Wednesday, November 26, 2008

HONG KONG femail artists--After reading the YISHU Journal

The concept related to “woman” has always been an interesting and attractive topic in every field. Women have long been involved in making art, but gender consciousness is art is the result of political strategizing. According to YISHU, Generations of female artists have dealt with their own circumstances in ways that have led to different choices and forms of analysis.
The article is about the Hong Kong female artists of different generations. The most interesting part is that, female artists who achieved early success and prominence tended to oppose the application of the label “female/feminine” carried a vague negative connotation. With the passage of time, another group of female artists now opposes the se of gender in descriptions of them, but their reasoning lies in an attitude of “Wah! To talk about women artists is so passé.”

Liang Yee-woo梁以瑚
Liang Yee-woo studied abroad in Canada during the 1960s and came back to Hong Kong at the end of 1970s to “seek roots”. At just that time, the New Ink Painting had come to the forefront. Liang regarded the New Ink movement as an emptying out of traditional Chinese painting, a clever deception using clever method. Lotus flowers became her most unique and favorite subject matter, because they faintly suggested a Chinese literati tradition, as well as associations with maternity. As a result, she felt the need to emphasize women’s art and began calling herself a “female painter”. Her subsequent experience of giving birth led her to affirm the female body more directly and to assert the opinion that “birth is a kind of blessing.” She strongly felt that “the female body was already inside her painting”, and with strength gained from her experience of birth, she finally finished doing imitative studies and embarked upon a new creative stage.
But it’s very difficult to find any her works relevant to her female identity. The only pictures I fond were also very interesting.

May Fung
Starting out using super-8 film, May Fung was one of the original pioneers in Hong Kong in experimental film and video. In 1986, Fung together with Ellen Pau and some other friends formed Videotage, which is a non-profit interdisciplinary artist collective focusing on the development of video and new media art in Hong Kong.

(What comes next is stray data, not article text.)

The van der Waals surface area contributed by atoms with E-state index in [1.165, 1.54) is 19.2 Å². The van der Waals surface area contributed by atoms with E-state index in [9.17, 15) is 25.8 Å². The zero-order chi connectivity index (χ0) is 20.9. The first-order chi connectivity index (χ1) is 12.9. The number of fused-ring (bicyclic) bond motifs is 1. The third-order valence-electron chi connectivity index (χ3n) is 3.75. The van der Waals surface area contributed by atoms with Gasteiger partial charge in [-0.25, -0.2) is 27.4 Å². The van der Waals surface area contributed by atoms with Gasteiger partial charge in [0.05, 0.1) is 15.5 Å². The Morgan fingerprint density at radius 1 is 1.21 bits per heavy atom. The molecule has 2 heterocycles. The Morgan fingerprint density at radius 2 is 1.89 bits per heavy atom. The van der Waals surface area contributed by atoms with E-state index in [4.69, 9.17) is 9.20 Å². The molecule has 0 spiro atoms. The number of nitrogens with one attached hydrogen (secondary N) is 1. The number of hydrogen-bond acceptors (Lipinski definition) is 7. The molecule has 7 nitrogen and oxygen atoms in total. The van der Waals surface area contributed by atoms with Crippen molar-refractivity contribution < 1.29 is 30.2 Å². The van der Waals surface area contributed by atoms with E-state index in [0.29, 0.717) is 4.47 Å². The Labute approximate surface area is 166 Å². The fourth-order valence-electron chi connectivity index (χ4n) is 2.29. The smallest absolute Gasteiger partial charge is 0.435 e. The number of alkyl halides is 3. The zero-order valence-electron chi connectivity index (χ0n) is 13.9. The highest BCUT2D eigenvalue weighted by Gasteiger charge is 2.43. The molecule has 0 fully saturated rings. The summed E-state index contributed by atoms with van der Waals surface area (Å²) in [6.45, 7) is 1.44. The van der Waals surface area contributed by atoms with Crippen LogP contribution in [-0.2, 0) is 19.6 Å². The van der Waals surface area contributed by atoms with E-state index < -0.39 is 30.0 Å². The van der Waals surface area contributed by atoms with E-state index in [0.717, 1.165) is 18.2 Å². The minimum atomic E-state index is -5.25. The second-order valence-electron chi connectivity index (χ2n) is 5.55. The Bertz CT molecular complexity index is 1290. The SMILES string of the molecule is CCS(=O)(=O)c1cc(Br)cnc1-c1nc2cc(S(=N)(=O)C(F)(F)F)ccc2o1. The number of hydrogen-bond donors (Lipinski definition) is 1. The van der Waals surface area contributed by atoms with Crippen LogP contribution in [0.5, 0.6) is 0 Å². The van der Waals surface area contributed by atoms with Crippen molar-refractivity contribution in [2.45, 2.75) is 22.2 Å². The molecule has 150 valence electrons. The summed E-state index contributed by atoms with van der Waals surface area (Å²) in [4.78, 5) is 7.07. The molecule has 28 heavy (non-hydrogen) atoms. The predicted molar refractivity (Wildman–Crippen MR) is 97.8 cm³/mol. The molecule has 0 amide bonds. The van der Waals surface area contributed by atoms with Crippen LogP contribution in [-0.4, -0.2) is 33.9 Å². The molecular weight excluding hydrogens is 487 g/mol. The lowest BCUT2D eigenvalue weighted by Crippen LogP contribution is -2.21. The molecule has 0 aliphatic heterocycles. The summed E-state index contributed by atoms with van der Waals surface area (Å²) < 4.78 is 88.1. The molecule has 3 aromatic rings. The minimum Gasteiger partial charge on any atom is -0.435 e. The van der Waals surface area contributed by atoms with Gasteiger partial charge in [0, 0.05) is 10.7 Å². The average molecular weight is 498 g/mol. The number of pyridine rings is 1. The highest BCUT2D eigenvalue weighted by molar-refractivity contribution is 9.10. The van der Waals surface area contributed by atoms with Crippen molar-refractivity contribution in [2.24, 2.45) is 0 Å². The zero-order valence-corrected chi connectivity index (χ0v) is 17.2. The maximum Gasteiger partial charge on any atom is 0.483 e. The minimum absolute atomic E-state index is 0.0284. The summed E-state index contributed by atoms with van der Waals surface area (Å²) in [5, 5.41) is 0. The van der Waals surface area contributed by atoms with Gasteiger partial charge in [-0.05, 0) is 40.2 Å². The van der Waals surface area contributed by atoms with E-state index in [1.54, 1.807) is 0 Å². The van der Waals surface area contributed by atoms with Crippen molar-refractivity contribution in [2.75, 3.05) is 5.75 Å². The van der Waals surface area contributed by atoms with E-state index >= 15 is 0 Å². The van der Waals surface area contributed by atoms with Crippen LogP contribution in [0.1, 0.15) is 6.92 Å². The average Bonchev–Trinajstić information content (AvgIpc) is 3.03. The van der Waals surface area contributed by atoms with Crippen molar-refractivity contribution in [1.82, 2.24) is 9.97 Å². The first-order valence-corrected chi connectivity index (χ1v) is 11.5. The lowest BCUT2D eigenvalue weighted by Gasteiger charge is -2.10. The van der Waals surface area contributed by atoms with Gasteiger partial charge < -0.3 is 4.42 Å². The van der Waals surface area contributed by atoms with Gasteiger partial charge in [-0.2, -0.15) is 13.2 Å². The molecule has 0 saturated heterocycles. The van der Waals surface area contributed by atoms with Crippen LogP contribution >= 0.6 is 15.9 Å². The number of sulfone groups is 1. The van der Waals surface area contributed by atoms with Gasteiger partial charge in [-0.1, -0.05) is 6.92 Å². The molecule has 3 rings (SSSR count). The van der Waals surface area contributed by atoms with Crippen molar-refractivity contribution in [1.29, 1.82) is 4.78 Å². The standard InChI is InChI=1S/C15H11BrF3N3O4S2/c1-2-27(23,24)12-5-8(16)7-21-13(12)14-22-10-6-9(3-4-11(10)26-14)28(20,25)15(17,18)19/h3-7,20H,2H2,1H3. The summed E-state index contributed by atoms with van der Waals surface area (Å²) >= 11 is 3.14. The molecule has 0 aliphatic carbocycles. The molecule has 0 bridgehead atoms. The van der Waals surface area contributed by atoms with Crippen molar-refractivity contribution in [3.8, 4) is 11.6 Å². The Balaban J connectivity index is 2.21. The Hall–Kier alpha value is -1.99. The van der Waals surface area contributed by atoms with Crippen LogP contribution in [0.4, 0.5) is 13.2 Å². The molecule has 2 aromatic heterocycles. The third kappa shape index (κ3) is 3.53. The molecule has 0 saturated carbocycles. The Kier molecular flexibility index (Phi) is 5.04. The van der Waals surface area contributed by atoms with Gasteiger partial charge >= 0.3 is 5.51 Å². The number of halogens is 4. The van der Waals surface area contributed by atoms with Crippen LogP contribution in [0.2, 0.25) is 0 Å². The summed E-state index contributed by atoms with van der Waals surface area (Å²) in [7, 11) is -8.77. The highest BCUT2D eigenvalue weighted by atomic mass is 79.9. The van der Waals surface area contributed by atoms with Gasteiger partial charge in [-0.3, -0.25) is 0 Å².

One thing I want to mention about her is her attitude towards her identification, she firmly claims that she’s not a feminist, but other artists tend to quietly call her a “feminist who denies she’s a feminist”. But the label she values more is “independent art worker.” She basically doesn’t have that kind of morale and she understands that for some friends who have spent significant time overseas gender is a political urgency that arises from academic and personal identity conditions of necessity. But in Hong Kong, there are less feeling of oppression or a sense of urgency to necessarily always think about it.
Some of her works include “The second sex”(1986), Her Border, Her Lines(1990), Hong Kong in Transition—getting personal(1997). Her experimental works include lots of observations on social-political issues from a women’s perspective. Of the women she saw and heard about at work, none of them had abilities or achievements that differed from those of the male colleagues. So her works mainly focus on the independent spirit and situation of women in Hong Kong.
(You can go to the website of Videotage: But strangely, I notice that in the name list of “Board of Directions”, May Fung’s name no longer exists.)
Although these two artists of a “previous generation ” both dealt with women’s issues in their artwork, over time they have come to a similar conclusion of doubting whether or not it is necessary to concertedly emphasize women’s art. Liang Yee-woo’s hope has been for a greater exploration of aesthetics that tend toward a feminine sensibility, not for political opposition based on biological gender determinism. And I totally agree with that.

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